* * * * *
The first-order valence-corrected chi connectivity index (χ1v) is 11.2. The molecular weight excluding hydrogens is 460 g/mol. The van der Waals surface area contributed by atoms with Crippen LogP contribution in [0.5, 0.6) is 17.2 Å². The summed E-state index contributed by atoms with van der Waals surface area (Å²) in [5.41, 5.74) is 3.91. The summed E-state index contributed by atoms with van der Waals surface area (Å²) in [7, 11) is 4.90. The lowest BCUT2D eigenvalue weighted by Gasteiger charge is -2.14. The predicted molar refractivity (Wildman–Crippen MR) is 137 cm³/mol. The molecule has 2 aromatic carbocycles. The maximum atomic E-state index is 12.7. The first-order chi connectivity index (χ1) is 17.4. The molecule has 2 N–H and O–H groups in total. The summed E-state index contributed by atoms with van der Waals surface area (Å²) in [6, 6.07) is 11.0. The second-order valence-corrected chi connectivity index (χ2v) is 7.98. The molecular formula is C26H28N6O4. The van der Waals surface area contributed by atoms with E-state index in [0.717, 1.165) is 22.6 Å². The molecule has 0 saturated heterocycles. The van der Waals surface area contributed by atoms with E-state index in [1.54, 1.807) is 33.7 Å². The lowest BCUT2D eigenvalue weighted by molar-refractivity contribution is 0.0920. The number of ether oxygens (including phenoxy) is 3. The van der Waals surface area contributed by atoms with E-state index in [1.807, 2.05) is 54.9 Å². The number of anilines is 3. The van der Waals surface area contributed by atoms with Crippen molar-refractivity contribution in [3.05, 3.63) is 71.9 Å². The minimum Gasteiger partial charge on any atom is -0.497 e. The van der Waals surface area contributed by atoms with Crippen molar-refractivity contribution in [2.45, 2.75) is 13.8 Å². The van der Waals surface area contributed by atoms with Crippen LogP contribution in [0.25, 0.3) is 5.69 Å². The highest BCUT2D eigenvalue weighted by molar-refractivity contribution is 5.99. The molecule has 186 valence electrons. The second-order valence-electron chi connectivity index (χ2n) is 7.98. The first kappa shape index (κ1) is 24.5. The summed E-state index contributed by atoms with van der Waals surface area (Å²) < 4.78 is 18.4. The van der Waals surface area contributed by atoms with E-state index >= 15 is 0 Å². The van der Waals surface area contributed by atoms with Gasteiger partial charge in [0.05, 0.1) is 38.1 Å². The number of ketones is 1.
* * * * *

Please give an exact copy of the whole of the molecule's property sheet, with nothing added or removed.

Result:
The first-order valence-corrected chi connectivity index (χ1v) is 11.2. The molecular weight excluding hydrogens is 460 g/mol. The van der Waals surface area contributed by atoms with Crippen LogP contribution in [0.5, 0.6) is 17.2 Å². The summed E-state index contributed by atoms with van der Waals surface area (Å²) in [5.41, 5.74) is 3.91. The summed E-state index contributed by atoms with van der Waals surface area (Å²) in [7, 11) is 4.90. The lowest BCUT2D eigenvalue weighted by Gasteiger charge is -2.14. The predicted molar refractivity (Wildman–Crippen MR) is 137 cm³/mol. The molecule has 2 aromatic carbocycles. The maximum atomic E-state index is 12.7. The first-order chi connectivity index (χ1) is 17.4. The molecule has 2 N–H and O–H groups in total. The summed E-state index contributed by atoms with van der Waals surface area (Å²) in [6, 6.07) is 11.0. The second-order valence-corrected chi connectivity index (χ2v) is 7.98. The molecular formula is C26H28N6O4. The van der Waals surface area contributed by atoms with E-state index in [0.717, 1.165) is 22.6 Å². The molecule has 0 saturated heterocycles. The van der Waals surface area contributed by atoms with E-state index in [1.54, 1.807) is 33.7 Å². The lowest BCUT2D eigenvalue weighted by molar-refractivity contribution is 0.0920. The number of ether oxygens (including phenoxy) is 3. The van der Waals surface area contributed by atoms with E-state index in [1.807, 2.05) is 54.9 Å². The number of anilines is 3. The van der Waals surface area contributed by atoms with Crippen molar-refractivity contribution in [3.05, 3.63) is 71.9 Å². The minimum Gasteiger partial charge on any atom is -0.497 e. The van der Waals surface area contributed by atoms with Crippen molar-refractivity contribution in [2.45, 2.75) is 13.8 Å². The van der Waals surface area contributed by atoms with Crippen LogP contribution in [0.25, 0.3) is 5.69 Å². The highest BCUT2D eigenvalue weighted by molar-refractivity contribution is 5.99. The molecule has 186 valence electrons. The second-order valence-electron chi connectivity index (χ2n) is 7.98. The first kappa shape index (κ1) is 24.5. The summed E-state index contributed by atoms with van der Waals surface area (Å²) < 4.78 is 18.4. The van der Waals surface area contributed by atoms with E-state index >= 15 is 0 Å². The van der Waals surface area contributed by atoms with Gasteiger partial charge in [0.05, 0.1) is 38.1 Å². The number of ketones is 1.